“We said, ‘Governor, let’s work together, what do you want to continue, what do you want to change, what ideas do you have?’ ” she said "There was nothing, he hasn’t been willing to meet with us.”
Many of the programs nonprofits run save money by preventing expensive problems and reduce human suffering, Wolf said. For example, when mentally ill people people lose housing, as some will because of cuts, they end up on the street and are more likely to use emergency services, which costs the public.
“The problems don’t go away," she said. "They just get more expensive.”
Pick.Click.Give isn’t enough
Some have suggested that if Alaskans are given $3,000 Permanent Fund dividend checks, they might contribute at high levels through Pick.Click.Give, a program that allows people to pick individual organizations and donate part of their checks. Kaplan said that Pick.Click.Give generates $2.7 million, which is spread among 628 organizations.
“To make up for the cuts, every Alaskan, including children and babies, would have to donate their entire PFD,” she said.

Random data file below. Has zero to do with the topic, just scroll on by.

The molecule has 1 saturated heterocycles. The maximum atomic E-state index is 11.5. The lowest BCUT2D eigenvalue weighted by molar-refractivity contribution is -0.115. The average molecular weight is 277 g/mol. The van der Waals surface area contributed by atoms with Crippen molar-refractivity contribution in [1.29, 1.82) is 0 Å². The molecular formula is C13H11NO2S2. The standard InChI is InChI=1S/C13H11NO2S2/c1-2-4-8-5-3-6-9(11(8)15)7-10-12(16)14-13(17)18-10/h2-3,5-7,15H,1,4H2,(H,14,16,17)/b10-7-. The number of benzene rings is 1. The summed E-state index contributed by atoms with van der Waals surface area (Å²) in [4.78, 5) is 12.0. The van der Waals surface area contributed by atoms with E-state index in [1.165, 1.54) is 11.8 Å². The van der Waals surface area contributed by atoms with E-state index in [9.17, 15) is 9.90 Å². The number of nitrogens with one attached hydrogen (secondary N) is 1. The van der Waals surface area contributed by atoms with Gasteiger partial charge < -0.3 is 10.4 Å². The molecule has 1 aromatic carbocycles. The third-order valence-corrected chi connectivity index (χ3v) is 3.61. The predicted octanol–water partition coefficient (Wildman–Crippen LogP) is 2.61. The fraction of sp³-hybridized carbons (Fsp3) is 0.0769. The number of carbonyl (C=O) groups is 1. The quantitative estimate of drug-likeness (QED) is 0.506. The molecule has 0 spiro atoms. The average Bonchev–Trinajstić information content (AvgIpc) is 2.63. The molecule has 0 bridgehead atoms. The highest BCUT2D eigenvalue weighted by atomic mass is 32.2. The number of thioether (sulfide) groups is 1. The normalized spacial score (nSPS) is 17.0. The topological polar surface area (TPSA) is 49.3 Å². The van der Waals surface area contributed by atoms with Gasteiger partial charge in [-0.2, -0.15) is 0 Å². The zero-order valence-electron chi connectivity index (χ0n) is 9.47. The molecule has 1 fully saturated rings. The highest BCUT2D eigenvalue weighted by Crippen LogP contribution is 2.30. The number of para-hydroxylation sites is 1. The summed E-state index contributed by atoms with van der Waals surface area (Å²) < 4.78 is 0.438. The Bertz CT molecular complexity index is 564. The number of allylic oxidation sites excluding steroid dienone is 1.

Some people dealing with immediate losses related to service cuts like those to Medicaid dental care, for example, have turned to private individual fundraisers, like GoFundMe. Grenn and Kaplan said that suggestion isn’t sustainable on a large scale.
“I don’t think anyone would advise that your health care plan would be to pop up on social media and ask strangers for money,” Grenn said.
Kaplan cited 11,000 low-income seniors who lost benefits with the vetoes.
“Are all 11,000 going to do a GoFundMe? Do they even know how to do a GoFundMe?” she said. “I don’t think so. These are people who are barely scraping by in housing and some percentage are going to lose their housing.”
Wolf said the extreme situation for nonprofit organizations may change the charitable giving habits of some Alaskans, which is positive.
“If people are inspired to give more to these organizations, based on this budget and these conversations, great," she said. "But it’s not enough.”